A histopathology term of art referring to the coating of blood vessels in a tumour–e.g., in small cell carcinoma, with DNA from dead cells, which gives the involved vessels a deeply basophilic (dark blue purple) outline on H&E-stained tissue sections. The effect may also be seen in lymphomas and seminomas.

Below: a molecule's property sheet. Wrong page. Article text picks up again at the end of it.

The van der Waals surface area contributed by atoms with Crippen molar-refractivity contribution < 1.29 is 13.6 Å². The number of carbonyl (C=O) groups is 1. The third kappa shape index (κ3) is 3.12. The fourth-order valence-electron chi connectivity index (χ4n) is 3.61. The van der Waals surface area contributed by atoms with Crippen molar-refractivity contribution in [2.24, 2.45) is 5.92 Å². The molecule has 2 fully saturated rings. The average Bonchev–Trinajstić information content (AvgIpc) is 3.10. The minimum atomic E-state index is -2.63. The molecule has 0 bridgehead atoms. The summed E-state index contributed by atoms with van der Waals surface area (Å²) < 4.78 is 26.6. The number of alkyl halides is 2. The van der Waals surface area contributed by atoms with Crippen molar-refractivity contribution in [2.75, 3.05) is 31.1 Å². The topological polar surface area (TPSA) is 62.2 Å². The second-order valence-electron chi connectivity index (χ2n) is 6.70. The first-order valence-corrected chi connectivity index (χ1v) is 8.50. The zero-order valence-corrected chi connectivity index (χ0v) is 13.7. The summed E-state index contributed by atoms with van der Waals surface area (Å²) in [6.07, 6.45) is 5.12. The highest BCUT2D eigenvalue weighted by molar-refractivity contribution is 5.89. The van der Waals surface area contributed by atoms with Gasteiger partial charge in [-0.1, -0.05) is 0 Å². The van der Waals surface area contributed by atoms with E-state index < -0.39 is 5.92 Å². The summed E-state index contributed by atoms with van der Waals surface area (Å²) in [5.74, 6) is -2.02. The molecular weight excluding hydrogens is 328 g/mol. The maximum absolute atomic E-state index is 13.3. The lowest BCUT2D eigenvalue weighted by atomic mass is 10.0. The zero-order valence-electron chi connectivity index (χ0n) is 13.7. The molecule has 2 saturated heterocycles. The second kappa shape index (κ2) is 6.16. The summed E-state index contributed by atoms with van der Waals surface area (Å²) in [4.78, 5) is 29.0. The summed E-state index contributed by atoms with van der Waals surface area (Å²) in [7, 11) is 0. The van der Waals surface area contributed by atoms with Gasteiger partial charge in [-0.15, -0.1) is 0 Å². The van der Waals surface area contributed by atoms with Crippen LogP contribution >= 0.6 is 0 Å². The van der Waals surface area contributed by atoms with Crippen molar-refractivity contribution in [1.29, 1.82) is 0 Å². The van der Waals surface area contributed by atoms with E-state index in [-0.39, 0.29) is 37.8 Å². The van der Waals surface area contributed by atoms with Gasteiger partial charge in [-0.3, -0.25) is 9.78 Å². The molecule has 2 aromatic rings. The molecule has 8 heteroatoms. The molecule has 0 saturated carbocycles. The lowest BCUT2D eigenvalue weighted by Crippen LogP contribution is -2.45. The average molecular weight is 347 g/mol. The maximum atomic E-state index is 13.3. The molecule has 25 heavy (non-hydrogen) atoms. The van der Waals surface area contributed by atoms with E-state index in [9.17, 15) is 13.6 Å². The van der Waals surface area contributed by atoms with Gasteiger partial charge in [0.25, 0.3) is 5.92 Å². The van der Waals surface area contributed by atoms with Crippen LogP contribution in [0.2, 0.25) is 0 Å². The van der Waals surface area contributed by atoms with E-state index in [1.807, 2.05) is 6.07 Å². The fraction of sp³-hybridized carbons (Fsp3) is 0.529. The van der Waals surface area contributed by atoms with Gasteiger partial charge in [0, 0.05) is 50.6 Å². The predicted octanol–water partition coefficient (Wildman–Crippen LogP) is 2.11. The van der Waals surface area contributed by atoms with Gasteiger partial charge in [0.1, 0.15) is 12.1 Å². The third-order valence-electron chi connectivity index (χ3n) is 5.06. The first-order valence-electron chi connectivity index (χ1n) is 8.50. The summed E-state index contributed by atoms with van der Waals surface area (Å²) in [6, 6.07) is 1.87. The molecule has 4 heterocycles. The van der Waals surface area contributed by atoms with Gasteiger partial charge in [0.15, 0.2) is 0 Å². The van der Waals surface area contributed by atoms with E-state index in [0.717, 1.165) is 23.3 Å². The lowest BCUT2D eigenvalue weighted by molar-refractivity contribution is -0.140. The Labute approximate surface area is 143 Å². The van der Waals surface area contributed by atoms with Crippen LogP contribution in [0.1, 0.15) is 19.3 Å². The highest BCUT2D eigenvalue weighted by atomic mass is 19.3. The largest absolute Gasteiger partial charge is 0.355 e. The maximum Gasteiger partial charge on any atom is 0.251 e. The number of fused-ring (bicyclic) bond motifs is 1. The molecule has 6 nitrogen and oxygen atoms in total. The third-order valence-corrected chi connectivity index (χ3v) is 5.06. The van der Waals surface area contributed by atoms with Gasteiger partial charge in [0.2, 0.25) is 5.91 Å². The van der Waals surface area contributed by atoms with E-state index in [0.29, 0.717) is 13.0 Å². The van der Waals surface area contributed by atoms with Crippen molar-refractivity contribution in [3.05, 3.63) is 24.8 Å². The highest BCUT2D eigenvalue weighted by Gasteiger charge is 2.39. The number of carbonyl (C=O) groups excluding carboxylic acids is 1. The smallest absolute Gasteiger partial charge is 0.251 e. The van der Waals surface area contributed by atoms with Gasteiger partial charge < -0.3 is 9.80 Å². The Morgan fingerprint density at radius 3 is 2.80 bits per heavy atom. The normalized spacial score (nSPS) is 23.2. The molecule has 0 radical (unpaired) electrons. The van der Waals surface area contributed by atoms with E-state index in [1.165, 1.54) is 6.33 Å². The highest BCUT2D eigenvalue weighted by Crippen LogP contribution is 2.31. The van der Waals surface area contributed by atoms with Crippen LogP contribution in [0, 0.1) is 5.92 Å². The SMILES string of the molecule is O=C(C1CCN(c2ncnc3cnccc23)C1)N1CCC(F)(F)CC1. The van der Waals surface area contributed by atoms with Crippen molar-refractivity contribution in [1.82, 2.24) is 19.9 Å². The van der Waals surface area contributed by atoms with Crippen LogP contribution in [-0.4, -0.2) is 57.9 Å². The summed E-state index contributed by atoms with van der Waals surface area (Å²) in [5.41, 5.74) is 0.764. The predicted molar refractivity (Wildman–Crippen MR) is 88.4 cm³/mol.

The term is named in honour of John Azzopardi, a pathologist who correctly identified the “schmutz” as degenerated DNA (nucleic acid debris), based on his review of 100 cases of small cell carcinoma, in which he found the basophilic material in one-third of cases. It had been previously regarded as calcium deposits. In the adjacent image, one can appreciate scattered DNA-coated vessels to the left and small dark tumour cells to the right.